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November 2006
Pay it Forward, Vegan Style
By Michael Sesser


I read Animal Liberation for an ethics course in college and I immediately realized that the only morally appropriate action I could take would be to become vegan as soon as possible. That was six years ago, and while I still hold the same belief, I am still not vegan.

Why not? Well, for one, I am lazier, weaker-willed, and less passionate than most people I have met in the animal rights movement. On the other hand, so is most of America. If vegan outreach is targeting the general population, my problem could be representative of a larger obstacle. Second, I constantly felt like I was fighting the world by myself. Once I decided to move toward a vegan diet, I bought some books and joined a couple of animal rights organizations. I soon had lots of recipes, vegetarian starter kits and lists of vegan-friendly restaurants. But most problematic, was that I now had lots to do on my own, and I don’t like doing things on my own.

Don’t get me wrong, I did try. I stocked my kitchen with vegan foods and stuck to the diet for a period of time. But as I’m sure was the case for many former omnivores, changing my diet was difficult. I often found myself in cranky moods. I have no family or friends who are vegan (or even vegetarian), so I had no one to lean on and help me through the initial rough period. Eventually I hit a stressful point, and one night when my co-workers were ordering a pizza I caved. Re-read this paragraph several more times if you want the story of my many attempts to go vegan during the next six years.

I remember a lecture I heard in which a business author claimed two of the most successful organizations in America were Weight Watchers and Alcoholics Anonymous and both for the same reason—they recognized that two people can do together what neither one can do on their own. People gain strength from social support. I have no experience with Weight Watchers, but I do know a little bit about how 12-step recovery programs work and quickly saw the speaker’s point.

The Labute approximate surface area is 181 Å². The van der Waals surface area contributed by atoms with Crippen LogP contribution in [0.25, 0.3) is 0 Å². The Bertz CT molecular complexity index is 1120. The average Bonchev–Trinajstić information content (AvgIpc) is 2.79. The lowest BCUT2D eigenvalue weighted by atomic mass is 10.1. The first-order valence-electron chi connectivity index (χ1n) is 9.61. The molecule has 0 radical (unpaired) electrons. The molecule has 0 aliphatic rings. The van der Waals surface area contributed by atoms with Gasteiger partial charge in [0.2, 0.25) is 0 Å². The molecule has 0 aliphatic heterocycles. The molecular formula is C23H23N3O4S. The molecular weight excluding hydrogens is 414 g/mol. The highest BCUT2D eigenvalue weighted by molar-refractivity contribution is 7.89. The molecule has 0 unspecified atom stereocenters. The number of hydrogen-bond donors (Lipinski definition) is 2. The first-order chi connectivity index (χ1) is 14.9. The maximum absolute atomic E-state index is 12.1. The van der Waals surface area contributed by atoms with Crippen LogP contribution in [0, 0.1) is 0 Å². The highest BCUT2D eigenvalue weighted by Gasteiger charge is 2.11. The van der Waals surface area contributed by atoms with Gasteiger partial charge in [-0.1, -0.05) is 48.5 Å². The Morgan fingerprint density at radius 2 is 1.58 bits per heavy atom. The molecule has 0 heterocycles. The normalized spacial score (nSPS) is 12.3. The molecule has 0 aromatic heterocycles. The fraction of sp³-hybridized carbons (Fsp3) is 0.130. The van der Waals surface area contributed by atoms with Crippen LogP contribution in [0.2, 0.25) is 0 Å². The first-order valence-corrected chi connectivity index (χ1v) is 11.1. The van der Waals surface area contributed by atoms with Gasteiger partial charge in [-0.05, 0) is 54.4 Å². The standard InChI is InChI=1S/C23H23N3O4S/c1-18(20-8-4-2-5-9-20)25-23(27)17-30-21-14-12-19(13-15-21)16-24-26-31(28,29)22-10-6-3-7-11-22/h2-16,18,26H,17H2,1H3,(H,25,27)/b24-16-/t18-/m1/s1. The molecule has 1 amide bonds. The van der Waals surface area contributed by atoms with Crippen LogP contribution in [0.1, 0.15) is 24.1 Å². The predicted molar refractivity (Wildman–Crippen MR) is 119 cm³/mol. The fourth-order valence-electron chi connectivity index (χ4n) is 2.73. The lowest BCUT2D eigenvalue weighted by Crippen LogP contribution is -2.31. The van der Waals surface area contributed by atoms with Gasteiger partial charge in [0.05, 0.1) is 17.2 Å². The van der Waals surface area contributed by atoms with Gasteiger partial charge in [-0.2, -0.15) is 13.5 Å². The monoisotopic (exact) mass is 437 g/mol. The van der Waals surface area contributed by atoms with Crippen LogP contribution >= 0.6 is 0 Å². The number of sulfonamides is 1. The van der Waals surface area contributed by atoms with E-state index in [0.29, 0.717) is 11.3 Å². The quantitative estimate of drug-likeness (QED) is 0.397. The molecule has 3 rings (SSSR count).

When an alcoholic walks into his first A.A. meeting, he is told that as a newcomer he is the most important person in the room. He is introduced to a number of other members who immediately hand over their phone numbers while saying something like, “Call me for anything day or night, especially if you start thinking about picking up a drink.” Shortly afterwards the new member gets a sponsor who essentially mentors them through recovery and a home group—a group of people the newcomer commits to meet with on a regular basis—who become not only friends but a social support in the alcoholic’s recovery.

Now, clearly there are major differences between an alcoholic quitting drinking and an animal rights supporter going vegan. But, I do believe the animal rights movement can learn lessons from A.A., Weight Watchers, and other organizations that utilize the power of people working together.

What if, instead of sending potential vegans a vegetarian starter kit and saying, “Go do it alone,” we refer them to a myspace page where they could join an animal rights network in their geographic area? Eventually, we would suggest they select a vegan mentor. The mentor would have specific responsibilities: taking the newbie grocery shopping and to vegan-friendly restaurants, giving tips on how to get through sticky travel/dining situations, and most importantly introducing them to other vegans. Perhaps in a parallel to A.A. and Weight Watchers meetings, there could be regular vegan dinner meetings. The whole program would be volunteer-based. The only price to pay would be that the newcomer would mentor at least one other person in return—paying it forward vegan style.

Michael Sesser lives in Washington, DC where he works for the Corporate Executive Board, a “best practices” business research and executive education organization. He became interested in animal rights after taking a course called “Applied Utilitarianism” in college.